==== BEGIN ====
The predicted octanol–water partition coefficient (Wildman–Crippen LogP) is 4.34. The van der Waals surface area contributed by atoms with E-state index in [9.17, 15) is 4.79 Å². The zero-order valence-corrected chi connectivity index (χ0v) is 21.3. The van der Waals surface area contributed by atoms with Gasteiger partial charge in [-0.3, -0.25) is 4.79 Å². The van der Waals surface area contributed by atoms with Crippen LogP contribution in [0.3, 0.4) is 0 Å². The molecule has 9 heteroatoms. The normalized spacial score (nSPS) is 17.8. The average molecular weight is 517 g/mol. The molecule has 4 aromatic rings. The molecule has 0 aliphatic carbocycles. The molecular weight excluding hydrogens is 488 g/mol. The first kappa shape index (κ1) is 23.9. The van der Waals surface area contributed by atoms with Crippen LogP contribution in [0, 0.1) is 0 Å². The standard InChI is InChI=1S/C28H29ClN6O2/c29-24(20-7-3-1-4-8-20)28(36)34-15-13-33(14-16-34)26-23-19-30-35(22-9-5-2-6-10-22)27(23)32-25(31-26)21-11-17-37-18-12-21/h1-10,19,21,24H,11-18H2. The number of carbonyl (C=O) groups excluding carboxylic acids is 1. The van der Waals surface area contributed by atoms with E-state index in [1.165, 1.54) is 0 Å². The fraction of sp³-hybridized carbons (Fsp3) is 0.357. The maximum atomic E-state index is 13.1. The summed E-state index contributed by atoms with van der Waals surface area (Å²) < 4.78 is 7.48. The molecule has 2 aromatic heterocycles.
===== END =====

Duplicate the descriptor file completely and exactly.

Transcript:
The predicted octanol–water partition coefficient (Wildman–Crippen LogP) is 4.34. The van der Waals surface area contributed by atoms with E-state index in [9.17, 15) is 4.79 Å². The zero-order valence-corrected chi connectivity index (χ0v) is 21.3. The van der Waals surface area contributed by atoms with Gasteiger partial charge in [-0.3, -0.25) is 4.79 Å². The van der Waals surface area contributed by atoms with Crippen LogP contribution in [0.3, 0.4) is 0 Å². The molecule has 9 heteroatoms. The normalized spacial score (nSPS) is 17.8. The average molecular weight is 517 g/mol. The molecule has 4 aromatic rings. The molecule has 0 aliphatic carbocycles. The molecular weight excluding hydrogens is 488 g/mol. The first kappa shape index (κ1) is 23.9. The van der Waals surface area contributed by atoms with Crippen LogP contribution in [0, 0.1) is 0 Å². The standard InChI is InChI=1S/C28H29ClN6O2/c29-24(20-7-3-1-4-8-20)28(36)34-15-13-33(14-16-34)26-23-19-30-35(22-9-5-2-6-10-22)27(23)32-25(31-26)21-11-17-37-18-12-21/h1-10,19,21,24H,11-18H2. The number of carbonyl (C=O) groups excluding carboxylic acids is 1. The van der Waals surface area contributed by atoms with E-state index in [1.165, 1.54) is 0 Å². The fraction of sp³-hybridized carbons (Fsp3) is 0.357. The maximum atomic E-state index is 13.1. The summed E-state index contributed by atoms with van der Waals surface area (Å²) < 4.78 is 7.48. The molecule has 2 aromatic heterocycles.